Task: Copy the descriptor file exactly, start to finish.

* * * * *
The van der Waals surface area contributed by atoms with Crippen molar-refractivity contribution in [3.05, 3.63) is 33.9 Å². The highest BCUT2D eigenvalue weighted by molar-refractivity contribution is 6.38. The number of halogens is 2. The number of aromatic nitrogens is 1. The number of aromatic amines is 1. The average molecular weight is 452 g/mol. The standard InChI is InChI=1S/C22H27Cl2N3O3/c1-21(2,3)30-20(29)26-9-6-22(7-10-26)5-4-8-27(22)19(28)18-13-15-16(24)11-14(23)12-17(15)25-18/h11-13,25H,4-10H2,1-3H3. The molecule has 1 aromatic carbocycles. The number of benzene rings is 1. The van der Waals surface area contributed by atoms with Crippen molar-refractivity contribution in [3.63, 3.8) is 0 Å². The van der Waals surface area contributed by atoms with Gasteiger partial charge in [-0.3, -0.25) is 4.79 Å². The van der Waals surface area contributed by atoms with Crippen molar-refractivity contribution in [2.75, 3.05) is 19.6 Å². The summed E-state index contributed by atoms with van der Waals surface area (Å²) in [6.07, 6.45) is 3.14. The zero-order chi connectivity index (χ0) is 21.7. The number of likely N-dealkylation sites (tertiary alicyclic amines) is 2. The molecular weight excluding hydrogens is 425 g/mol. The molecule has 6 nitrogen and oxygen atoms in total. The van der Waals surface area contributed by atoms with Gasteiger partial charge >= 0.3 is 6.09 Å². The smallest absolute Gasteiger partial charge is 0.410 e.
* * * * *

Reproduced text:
The van der Waals surface area contributed by atoms with Crippen molar-refractivity contribution in [3.05, 3.63) is 33.9 Å². The highest BCUT2D eigenvalue weighted by molar-refractivity contribution is 6.38. The number of halogens is 2. The number of aromatic nitrogens is 1. The number of aromatic amines is 1. The average molecular weight is 452 g/mol. The standard InChI is InChI=1S/C22H27Cl2N3O3/c1-21(2,3)30-20(29)26-9-6-22(7-10-26)5-4-8-27(22)19(28)18-13-15-16(24)11-14(23)12-17(15)25-18/h11-13,25H,4-10H2,1-3H3. The molecule has 1 aromatic carbocycles. The number of benzene rings is 1. The van der Waals surface area contributed by atoms with Crippen molar-refractivity contribution in [3.63, 3.8) is 0 Å². The van der Waals surface area contributed by atoms with Gasteiger partial charge in [-0.3, -0.25) is 4.79 Å². The van der Waals surface area contributed by atoms with Crippen molar-refractivity contribution in [2.75, 3.05) is 19.6 Å². The summed E-state index contributed by atoms with van der Waals surface area (Å²) in [6.07, 6.45) is 3.14. The zero-order chi connectivity index (χ0) is 21.7. The number of likely N-dealkylation sites (tertiary alicyclic amines) is 2. The molecular weight excluding hydrogens is 425 g/mol. The molecule has 6 nitrogen and oxygen atoms in total. The van der Waals surface area contributed by atoms with Gasteiger partial charge >= 0.3 is 6.09 Å². The smallest absolute Gasteiger partial charge is 0.410 e.